The South China Sea Is Really a Fishery Dispute
Last week the Permanent Court of Arbitration in The Hague ruled overwhelmingly in favor of the Philippines in its case against China’s South China Sea (SCS) claims. The nearly 500 page ruling undercut Beijing’s claims to control all the land features and water inside China’s nine-dash line and concluded that the disputed land features are either rocks that generate small (12 nautical miles) territorial seas or low-tide elevations that convey no exclusive rights to exploit resources. Although the ruling—and much of the surrounding analysis—has necessarily placed considerable emphasis on sovereignty disputes in the SCS, less attention has been given to the underlying incentives that drive claimant positions and behaviors.
Given its power and recent assertiveness in the South China Sea, China’s interests deserve special attention. Aside from enlarging China’s security perimeter, China’s regional interests can be roughly lumped into three “P”s—politics, petroleum, and proteins (fish). The last of these interests, competition over dwindling SCS fisheries, may be most consequential in driving competition, but has not received sufficient analytic attention.
Although the SCS covers only 2.5 percent of the Earth’s surface, it is home to some of the world’s richest reef systems and over 3,000 indigenous and migratory fish species, comprising some 12 percent of the total global fish catch. Unfortunately, the region’s fisheries are in serious jeopardy. As of 2008, virtually all SCS fishery stocks are collapsed (roughly 25 percent), over-exploited (roughly 25 percent), or fully-exploited (roughly 50 percent). The situation is only worsening.
The most important aspect of the Spratly Island disputes is not oil or sovereignty—it is whether or not SCS fish continue to appear on Asia’s menus. Four trends in particular are important: sustainability, economic importance, rising demand, and declining access.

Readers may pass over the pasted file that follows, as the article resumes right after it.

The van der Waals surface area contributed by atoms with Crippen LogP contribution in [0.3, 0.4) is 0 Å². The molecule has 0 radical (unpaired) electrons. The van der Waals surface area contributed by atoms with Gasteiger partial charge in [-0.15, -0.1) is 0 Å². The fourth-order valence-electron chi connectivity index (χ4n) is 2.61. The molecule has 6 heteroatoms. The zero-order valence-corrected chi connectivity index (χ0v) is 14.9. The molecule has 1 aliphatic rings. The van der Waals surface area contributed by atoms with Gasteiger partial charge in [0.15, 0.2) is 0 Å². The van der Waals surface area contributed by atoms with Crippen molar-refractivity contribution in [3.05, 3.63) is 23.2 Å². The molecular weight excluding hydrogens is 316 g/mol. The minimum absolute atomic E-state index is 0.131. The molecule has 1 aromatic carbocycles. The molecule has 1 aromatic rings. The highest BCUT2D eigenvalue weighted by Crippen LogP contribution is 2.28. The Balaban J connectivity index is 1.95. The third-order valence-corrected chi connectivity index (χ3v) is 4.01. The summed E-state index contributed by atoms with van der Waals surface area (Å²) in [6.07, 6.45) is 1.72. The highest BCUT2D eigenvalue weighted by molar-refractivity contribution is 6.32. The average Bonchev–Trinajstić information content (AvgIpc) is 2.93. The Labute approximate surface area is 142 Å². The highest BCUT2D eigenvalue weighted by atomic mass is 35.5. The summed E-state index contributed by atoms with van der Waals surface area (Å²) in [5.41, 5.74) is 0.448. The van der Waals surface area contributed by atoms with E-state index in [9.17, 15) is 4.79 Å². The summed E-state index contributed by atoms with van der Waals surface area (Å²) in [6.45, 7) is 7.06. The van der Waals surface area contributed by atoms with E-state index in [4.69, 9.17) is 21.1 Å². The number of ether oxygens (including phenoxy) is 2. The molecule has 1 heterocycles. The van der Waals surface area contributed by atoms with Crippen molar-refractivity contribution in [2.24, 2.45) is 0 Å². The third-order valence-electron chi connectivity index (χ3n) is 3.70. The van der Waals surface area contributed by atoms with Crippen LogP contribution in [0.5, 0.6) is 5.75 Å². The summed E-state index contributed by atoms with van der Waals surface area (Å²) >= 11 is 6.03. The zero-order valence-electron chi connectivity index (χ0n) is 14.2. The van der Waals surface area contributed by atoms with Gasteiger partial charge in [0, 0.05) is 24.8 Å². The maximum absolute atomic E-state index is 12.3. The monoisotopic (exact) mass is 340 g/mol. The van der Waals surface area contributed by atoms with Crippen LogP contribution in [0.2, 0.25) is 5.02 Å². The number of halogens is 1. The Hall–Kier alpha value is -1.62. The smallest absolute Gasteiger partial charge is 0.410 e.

The First Trend: Sustainability
Three indicators reveal the extent of SCS fishery degradation. First, catches have remained an unsustainable 10-12 million tons per year for decades—a number that could double when Illegal, Unreported, and Unregulated (IUU) fishing is incorporated. Steady catches mask a serious problem: catches increasingly consist of smaller species whose populations have boomed as natural predators have been overfished—a phenomenon commonly referred to as “fishing down the food web.”
Secondly, fishermen Catch Per Unit Effort (CPUE) has sharply declined over the last several decades as fishermen are forced to spend more time and fuel to bring in the same amount of fish from shrinking fisheries. Destructive practices, including the use of coral-damaging bottom trawlers, muro-ami nets, or even dynamite and cyanide are often employed to squeeze more from dwindling fisheries.
Third, critical habitats are disappearing. A 2012 meta-analysis of maritime studies found that in just the last 10-15 years, SCS coral coverage rates in disputed regions have declined from over 60 percent to just 20 percent. Reefs along China’s coastline are in even worse shape, and have declined over 80 percent in the last several decades. Read more…